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Diagnosis of Alzheimer Disease

 

Diagnostic Tests

Your doctor will ask about your symptoms and medical history. A physical exam will be done. This includes a thorough neurological evaluation along with a series of tests. Other tests may include those which will increase or decrease the likelihood that you have Alzheimer disease. Your doctor will also perform tests to eliminate the possibility of other conditions causing the dementia.

Tests to Assess Dementia

These tests help determine if you have signs of dementia, how severe the dementia is, or to look for other causes of dementia. They may include:

  • Neurological exam—examines the nervous system for evidence of other neurological disorders. This may include mental status testing of:
    • Memory
    • Sense of time and place
    • Problem-solving abilities
    • Attention span
    • Language skills
    • Visual-spatial perception
    • Learning capacity
    • Judgement
    • Decision-making skills
  • Psychological evaluation—looks for depression or other emotional illnesses that may be the first sign of Alzheimer disease
  • Imaging tests, such as MRI, CT, and/or PET scans—to evaluate the brain for any abnormalities
  • Lumbar puncture —tests the fluid surrounding the brain and spinal cord to look for infections that can cause dementia, or show markers of Alzheimer, such as beta amyloid and tau proteins

Additionally, EEG is a test that evaluates and follows the electrical activity of the brain. It is not a common test for evaluating most dementias, but it may be done.

Blood and Urine Tests

Blood and urine tests may be ordered to look for other conditions that cause dementia. The tests may include:

  • Electrolytes
  • Thyroid function tests
  • Complete blood count (CBC)
  • Levels of vitamins (including B vitamins)
  • Erythrocyte sedimentation rate (ESR)
  • Lyme disease test
  • HIV test
  • Vasculitis work up

Genetic Tests    TOP

Genetic tests can look for markers that increase your risk for early-onset Alzheimer. Your doctor may recommend this test if you have family members with this condition.

Diagnostic Categories    TOP

An Alzheimer disease diagnosis usually falls into one of three categories:

  • Probable Alzheimer disease—This indicates that other dementia-related disorders have likely been ruled out. The symptoms are most likely due to Alzheimer disease. At least 2 areas of cognition are affected. One area is a worsening of memory.
  • Possible Alzheimer disease—The dementia is possibly caused by Alzheimer disease. There may be other disorders that are causing the dementia.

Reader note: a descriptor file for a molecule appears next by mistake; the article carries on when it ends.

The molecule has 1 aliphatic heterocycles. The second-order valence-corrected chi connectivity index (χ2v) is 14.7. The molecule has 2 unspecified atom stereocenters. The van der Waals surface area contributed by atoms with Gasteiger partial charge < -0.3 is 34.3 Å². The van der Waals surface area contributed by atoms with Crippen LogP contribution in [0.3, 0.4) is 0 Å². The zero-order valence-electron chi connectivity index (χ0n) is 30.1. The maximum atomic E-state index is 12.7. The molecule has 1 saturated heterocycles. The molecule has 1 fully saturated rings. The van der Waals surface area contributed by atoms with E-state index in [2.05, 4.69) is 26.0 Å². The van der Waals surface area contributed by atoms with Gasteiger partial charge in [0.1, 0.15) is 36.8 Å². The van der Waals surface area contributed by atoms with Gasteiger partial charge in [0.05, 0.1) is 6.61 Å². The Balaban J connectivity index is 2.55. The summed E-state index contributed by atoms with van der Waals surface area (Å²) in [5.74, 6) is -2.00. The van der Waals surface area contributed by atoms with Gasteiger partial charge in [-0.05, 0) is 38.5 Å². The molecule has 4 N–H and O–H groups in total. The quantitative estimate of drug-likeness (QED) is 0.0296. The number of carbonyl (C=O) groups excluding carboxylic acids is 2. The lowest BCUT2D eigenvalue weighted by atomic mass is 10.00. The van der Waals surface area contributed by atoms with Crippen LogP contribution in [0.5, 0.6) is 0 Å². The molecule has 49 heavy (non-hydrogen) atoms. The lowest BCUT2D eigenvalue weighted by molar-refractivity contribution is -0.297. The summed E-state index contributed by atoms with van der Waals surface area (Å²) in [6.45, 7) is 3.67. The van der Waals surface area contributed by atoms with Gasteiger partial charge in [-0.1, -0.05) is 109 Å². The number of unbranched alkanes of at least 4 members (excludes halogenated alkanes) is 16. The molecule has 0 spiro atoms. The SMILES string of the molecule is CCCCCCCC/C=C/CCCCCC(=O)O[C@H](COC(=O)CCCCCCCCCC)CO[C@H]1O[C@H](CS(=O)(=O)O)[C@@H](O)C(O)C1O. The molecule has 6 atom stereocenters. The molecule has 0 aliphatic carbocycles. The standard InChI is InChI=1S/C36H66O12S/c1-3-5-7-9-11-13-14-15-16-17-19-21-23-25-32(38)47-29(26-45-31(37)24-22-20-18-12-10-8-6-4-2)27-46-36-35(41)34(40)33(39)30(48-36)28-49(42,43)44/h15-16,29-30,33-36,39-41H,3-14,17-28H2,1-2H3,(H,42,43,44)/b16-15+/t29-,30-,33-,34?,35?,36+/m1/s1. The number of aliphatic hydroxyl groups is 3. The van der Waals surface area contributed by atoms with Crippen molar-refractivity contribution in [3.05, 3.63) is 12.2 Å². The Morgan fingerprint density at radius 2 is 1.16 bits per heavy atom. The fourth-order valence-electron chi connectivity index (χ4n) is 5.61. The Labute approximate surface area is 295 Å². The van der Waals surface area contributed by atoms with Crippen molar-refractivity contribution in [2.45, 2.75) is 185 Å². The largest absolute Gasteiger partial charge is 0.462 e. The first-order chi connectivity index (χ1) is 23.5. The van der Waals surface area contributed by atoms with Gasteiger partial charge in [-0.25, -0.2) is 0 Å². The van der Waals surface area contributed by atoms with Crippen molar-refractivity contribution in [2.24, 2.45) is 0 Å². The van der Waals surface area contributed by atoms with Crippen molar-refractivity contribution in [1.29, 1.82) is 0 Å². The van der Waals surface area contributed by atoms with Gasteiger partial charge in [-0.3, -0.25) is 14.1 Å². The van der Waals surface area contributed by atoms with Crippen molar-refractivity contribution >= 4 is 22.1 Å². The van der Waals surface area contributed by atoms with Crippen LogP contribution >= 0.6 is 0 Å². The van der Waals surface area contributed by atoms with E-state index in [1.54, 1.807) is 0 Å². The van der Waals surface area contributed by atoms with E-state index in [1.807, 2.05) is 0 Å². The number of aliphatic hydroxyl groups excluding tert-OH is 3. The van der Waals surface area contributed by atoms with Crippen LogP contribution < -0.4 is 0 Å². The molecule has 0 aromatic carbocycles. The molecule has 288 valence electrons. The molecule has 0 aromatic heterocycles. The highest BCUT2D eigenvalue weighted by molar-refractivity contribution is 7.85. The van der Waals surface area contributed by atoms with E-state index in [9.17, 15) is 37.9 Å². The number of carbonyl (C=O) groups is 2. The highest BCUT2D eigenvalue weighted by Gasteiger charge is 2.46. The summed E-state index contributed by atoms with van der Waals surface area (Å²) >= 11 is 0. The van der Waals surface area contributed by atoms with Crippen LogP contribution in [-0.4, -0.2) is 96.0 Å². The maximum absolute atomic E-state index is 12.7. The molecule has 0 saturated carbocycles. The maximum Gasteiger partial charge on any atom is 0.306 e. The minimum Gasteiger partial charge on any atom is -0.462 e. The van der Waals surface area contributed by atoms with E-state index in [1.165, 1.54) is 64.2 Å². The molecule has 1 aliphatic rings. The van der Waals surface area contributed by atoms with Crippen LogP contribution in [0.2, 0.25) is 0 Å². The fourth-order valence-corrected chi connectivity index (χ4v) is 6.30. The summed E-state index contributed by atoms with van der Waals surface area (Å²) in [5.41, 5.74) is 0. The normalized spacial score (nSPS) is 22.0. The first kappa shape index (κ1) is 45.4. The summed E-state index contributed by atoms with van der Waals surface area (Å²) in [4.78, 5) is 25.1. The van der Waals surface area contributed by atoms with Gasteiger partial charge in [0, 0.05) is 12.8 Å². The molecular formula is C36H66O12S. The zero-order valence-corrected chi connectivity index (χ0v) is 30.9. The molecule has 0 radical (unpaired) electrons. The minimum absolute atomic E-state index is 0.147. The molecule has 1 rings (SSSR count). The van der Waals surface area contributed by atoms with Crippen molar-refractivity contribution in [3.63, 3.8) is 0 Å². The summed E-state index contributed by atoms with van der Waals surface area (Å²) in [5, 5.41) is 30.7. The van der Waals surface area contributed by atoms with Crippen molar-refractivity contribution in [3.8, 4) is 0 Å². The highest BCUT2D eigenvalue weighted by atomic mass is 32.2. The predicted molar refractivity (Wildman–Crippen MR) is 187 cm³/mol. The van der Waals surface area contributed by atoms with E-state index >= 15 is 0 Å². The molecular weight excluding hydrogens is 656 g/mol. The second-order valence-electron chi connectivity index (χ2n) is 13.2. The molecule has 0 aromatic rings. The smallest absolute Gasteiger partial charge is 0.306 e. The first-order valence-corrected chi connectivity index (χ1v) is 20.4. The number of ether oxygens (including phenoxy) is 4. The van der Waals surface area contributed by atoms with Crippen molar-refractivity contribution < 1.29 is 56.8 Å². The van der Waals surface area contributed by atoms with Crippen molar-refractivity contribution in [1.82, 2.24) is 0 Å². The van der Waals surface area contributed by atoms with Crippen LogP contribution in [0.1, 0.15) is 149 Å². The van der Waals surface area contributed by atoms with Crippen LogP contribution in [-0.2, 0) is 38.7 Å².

• Definite Alzheimer disease—This diagnosis can only be made at the time of death. It is done through an autopsy when the brain tissue can be examined. This is the only way to diagnose the disease with complete certainty.
REFERENCES:

Alzheimer dementia. EBSCO DynaMed Plus website. Available at: http://www.dynamed.com/topics/dmp~AN~T114193/Alzheimer-dementia . Updated August 21, 2017. Accessed October 2, 2017.

Alzheimer's disease medications fact sheet. National Institute on Aging website. Available at: https://www.nia.nih.gov/alzheimers/publication/alzheimers-disease-medications-fact-sheet. Updated May 18, 2017. Accessed October 2, 2017.

Bombois S, Duhamel A, Sallerton, et al. A new decision tree combining Abeta 1-42 and p-Tau levels in Alzheimer’s diagnosis. Curr Alzheimer Res. 2013;10(4):357-364.

Frisoni GB, Bocchetta M, Chetelat G, et al. Imaging markers for Alzheimer disease: which vs how. Neurology. 2013;81(5):487-500.

Ghidoni R, Benussi L, Paterlini A, Albertini V, Binetti G, Emanuele E. Cerebrospinal fluid biomarkers in Alzheimer’s disease: the present and the future. Neurodegen Dis. 2011;8(6):413-420.

Hampel H, Frank R, Broich K, et al. Biomarkers for Alzheimer’s disease: academic, industry and regulatory perspectives. Nat Rev Drug Discov. 2010;9(7):560-574.

Riverol M, Lopez OL. Biomarkers in Alzheimer’s disease. Front Neurol. 2011;2:46.

What is Alzheimer's? Alzheimer’s Association website. Available at:
...(Click grey area to select URL)
Accessed October 2, 2017.

9/3/2014 DynaMed's Systematic Literature Surveillance. Available at: http://www.dynamed.com/topics/dmp~AN~T114193/Alzheimer-dementia: Wippold FJ, Brown DC, Broderick DF, et al. American College of Radiology (ACR) Appropriateness Criteria for dementia and movement disorders. Available at:
...(Click grey area to select URL)
Updated 2014. Accessed September 3, 2014.

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Last reviewed September 2018 by EBSCO Medical Review Board Rimas Lukas, MD
Last Updated: 9/17/2014

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